Background: The CEASE (Clinical Effort Against Secondhand Smoke Exposure) intervention was developed to help pediatricians routinely and effectively address the harms of family smoking behaviors. Based on paper versions of CEASE, we partnered with the American Academy of Pediatrics' online education department and developed a completely distance-based training, including an online CME training, handouts and education materials for families, and phone and email support.
Methods: The pediatric offices of two low income health clinics with primarily Medicaid populations were selected for the study. Pre and post intervention data by survey of the parents was collected in both practices (Practice 1 n = 470; Practice 2 n = 177). The primary outcome for this study was a comparison of rates of clinician's asking and advising parents about smoking and smoke-free home and cars.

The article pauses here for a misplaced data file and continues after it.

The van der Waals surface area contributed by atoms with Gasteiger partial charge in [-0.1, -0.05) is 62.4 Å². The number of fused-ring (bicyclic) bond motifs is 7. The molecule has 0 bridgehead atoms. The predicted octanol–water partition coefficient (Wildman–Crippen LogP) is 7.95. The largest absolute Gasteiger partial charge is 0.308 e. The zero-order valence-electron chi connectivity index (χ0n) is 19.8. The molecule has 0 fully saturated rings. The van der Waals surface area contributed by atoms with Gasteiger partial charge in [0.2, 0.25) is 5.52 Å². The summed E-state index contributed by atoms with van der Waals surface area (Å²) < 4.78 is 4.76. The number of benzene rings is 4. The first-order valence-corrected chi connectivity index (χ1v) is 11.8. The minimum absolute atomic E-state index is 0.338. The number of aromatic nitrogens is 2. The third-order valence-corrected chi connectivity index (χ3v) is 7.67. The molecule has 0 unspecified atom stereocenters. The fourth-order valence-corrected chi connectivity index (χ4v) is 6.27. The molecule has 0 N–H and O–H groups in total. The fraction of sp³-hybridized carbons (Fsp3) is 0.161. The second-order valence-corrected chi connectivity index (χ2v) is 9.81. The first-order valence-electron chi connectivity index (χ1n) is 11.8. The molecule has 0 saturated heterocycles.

Results: Exit surveys of parents revealed statistically significant increases in rates of clinicians asking about parental smoking (22% vs. 41%), smoke-free rules (25% vs. 44%), and asking about other smoking household members (26% vs. 48%).
Conclusions: Through a completely distance based intervention, we were able to train pediatricians who see low income children to ask parents about smoking, smoke-free home and car rules, and whether other household members smoke. Implementing a system to routinely ask about family tobacco use and smoke-free home and car rules is a first step to effectively addressing tobacco in a pediatric office setting. By knowing which family members use tobacco, pediatricians can take the next steps to help families become completely tobacco-free.
Trial registration: Clinical trials number: NCT01087177.